Salonen's take on this gigantic work may raise eyebrows, and as one reviewer here has put it, get demerits for being 'too cool' in Mahlerian angst. I really, really like lots of Weltschmerz overall in Mahler, and the ninth symphony is no exception. What Salonen and the PO London serve up has enough size, dimension, and complexity that it kept me involved throughout. My single disc benchmarks for the M9 started w Barbirolli w Berlin, and evolved from there. I typically like the two-disc readings by, say, Wyn Morris, James Levine, Sanderling, Klemperer, and others. Yet some single disc readings do have staying power. Salonen's may be among the keepers, even though I would never, ever want this single disc outing to be my only Mahler ninth.

Tempos are on the faster side, and the musical flow is always moving forward under Salonen. The balancing of textures is so clear that at times the instrumental playing across band departments seems etched in fine lead crystal, ringing like crystal in many Mahlerian moments. The five-tempo polyphony of the first movement is simply so expertly handled, given Salonen's frame, that it might sound too easy, and to that extent, too cool or less than committed, involved.
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2 of 2 people found the following review helpful
Format:Audio CD
A review of this concert performance in June, 2010 made an astute observation, I think, when he said that Salonen plays the Mahler Ninth more as prophetic music than nostalgic. Although he has made only a handful of Mahler recordings in the past three decades, Salonen's readings make a strong impression for exactly the same reasons as Szell's equally cool and dispassionate accounts did: there is dazzling clarity, detail, and orchestral virtuosity. But Salonen is warmer and more urgent in the Ninth than Szell ever was. The score is actually interpreted rather than ex-rayed. Having taken the performance n tour, the Philharmonia gives a lived-in reading that couldn't be bettered, really, when it comes to accuracy and balance. Signum provides equally impressive, very detailed sound that carries us close, right next to the conductor's elbow.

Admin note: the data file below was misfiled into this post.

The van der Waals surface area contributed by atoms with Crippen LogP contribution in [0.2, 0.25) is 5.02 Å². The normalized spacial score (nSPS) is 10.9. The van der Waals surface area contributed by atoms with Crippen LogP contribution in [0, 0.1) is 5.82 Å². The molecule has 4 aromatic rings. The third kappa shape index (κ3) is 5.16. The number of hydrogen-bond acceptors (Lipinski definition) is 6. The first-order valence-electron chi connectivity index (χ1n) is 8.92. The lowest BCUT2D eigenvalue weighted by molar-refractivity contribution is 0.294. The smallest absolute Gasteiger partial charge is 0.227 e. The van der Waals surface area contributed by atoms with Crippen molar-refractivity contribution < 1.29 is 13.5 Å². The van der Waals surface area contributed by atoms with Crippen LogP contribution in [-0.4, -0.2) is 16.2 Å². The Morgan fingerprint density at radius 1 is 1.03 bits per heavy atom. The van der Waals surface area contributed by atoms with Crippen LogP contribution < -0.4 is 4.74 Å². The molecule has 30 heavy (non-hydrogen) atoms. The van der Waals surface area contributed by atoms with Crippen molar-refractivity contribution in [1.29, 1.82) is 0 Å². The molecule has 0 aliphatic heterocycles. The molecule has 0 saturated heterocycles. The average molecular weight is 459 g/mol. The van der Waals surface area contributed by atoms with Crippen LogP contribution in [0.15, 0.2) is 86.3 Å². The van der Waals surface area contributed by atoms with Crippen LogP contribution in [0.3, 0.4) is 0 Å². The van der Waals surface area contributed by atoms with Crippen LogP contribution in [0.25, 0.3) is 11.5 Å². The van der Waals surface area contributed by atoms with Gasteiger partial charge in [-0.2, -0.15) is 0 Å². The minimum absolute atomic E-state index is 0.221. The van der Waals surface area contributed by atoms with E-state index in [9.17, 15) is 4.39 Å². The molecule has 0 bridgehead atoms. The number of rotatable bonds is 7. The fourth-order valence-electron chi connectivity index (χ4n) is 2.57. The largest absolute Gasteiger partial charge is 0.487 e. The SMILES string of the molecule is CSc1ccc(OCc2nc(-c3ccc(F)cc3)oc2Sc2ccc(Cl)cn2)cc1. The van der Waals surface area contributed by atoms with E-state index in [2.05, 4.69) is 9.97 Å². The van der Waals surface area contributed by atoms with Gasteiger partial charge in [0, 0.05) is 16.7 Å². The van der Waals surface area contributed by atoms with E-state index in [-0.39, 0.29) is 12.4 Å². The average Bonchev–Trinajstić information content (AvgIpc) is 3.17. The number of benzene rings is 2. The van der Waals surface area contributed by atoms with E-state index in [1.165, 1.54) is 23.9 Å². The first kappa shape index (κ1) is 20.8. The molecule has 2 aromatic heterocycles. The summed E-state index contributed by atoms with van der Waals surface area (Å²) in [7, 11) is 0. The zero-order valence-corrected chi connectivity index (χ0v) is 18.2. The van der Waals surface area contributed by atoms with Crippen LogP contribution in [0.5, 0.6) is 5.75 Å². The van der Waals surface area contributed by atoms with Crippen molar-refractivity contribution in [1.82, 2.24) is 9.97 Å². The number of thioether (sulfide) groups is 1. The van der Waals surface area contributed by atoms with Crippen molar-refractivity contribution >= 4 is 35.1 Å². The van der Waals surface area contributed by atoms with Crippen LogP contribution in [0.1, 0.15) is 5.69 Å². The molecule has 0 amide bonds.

At 25 min. the first movement has many propulsive moments, and from the almost matter-of-fact way that the opening theme is uttered, one senses that Salonen isn't going to micro-manage the phrasing. His interest is in the titanic sound world of the Ninth, not in Mahler's emotional conflicts. As in his highly successful Sony recording of the Third, Salonen works on such a huge canvas that unfolding cross-rhythms, inner detail, and swirling colors works to stupendous effect.

The Scherzo is such a wide-ranging parody of folk dances that it doesn't work if taken too straight (as Klemperer, for all his Mahler credentials, did). Salonen doesn't aim to be witty or sarcastic, but his quick-footed reading doesn't come off as poker-faced because, as in the first movement, he displays the brilliance of Mahler's orchestration in amazing detail - I doubt that I can remember a rival who comes close.